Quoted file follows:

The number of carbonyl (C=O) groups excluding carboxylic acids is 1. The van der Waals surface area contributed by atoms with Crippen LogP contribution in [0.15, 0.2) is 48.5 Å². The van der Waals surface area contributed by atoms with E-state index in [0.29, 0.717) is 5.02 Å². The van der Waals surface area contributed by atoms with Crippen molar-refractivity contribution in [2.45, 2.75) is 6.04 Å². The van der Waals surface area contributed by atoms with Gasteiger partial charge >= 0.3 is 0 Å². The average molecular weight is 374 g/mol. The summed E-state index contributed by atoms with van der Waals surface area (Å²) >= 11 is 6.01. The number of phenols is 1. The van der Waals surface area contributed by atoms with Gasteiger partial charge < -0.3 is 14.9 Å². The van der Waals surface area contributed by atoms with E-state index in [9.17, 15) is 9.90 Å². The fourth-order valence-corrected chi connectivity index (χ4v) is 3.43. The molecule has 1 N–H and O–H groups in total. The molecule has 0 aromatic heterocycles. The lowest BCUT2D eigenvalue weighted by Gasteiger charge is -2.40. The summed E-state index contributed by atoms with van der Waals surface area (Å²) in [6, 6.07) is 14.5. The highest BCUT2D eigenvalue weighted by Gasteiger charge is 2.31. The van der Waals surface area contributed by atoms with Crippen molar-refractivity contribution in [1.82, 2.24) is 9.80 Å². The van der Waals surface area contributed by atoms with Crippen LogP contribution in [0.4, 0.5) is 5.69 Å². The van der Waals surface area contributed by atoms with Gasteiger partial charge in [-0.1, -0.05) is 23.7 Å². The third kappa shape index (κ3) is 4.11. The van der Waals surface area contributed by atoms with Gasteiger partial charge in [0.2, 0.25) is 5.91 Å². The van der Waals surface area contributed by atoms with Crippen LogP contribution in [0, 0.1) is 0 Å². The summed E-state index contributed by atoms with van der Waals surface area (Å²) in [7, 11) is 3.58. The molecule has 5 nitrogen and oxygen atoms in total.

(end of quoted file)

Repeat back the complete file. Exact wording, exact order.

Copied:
The number of carbonyl (C=O) groups excluding carboxylic acids is 1. The van der Waals surface area contributed by atoms with Crippen LogP contribution in [0.15, 0.2) is 48.5 Å². The van der Waals surface area contributed by atoms with E-state index in [0.29, 0.717) is 5.02 Å². The van der Waals surface area contributed by atoms with Crippen molar-refractivity contribution in [2.45, 2.75) is 6.04 Å². The van der Waals surface area contributed by atoms with Gasteiger partial charge >= 0.3 is 0 Å². The average molecular weight is 374 g/mol. The summed E-state index contributed by atoms with van der Waals surface area (Å²) >= 11 is 6.01. The number of phenols is 1. The van der Waals surface area contributed by atoms with Gasteiger partial charge < -0.3 is 14.9 Å². The van der Waals surface area contributed by atoms with E-state index in [9.17, 15) is 9.90 Å². The fourth-order valence-corrected chi connectivity index (χ4v) is 3.43. The molecule has 1 N–H and O–H groups in total. The molecule has 0 aromatic heterocycles. The lowest BCUT2D eigenvalue weighted by Gasteiger charge is -2.40. The summed E-state index contributed by atoms with van der Waals surface area (Å²) in [6, 6.07) is 14.5. The highest BCUT2D eigenvalue weighted by Gasteiger charge is 2.31. The van der Waals surface area contributed by atoms with Crippen molar-refractivity contribution in [1.82, 2.24) is 9.80 Å². The van der Waals surface area contributed by atoms with Crippen LogP contribution in [0.4, 0.5) is 5.69 Å². The van der Waals surface area contributed by atoms with Gasteiger partial charge in [-0.1, -0.05) is 23.7 Å². The third kappa shape index (κ3) is 4.11. The van der Waals surface area contributed by atoms with Gasteiger partial charge in [0.2, 0.25) is 5.91 Å². The van der Waals surface area contributed by atoms with Crippen LogP contribution in [0, 0.1) is 0 Å². The summed E-state index contributed by atoms with van der Waals surface area (Å²) in [7, 11) is 3.58. The molecule has 5 nitrogen and oxygen atoms in total.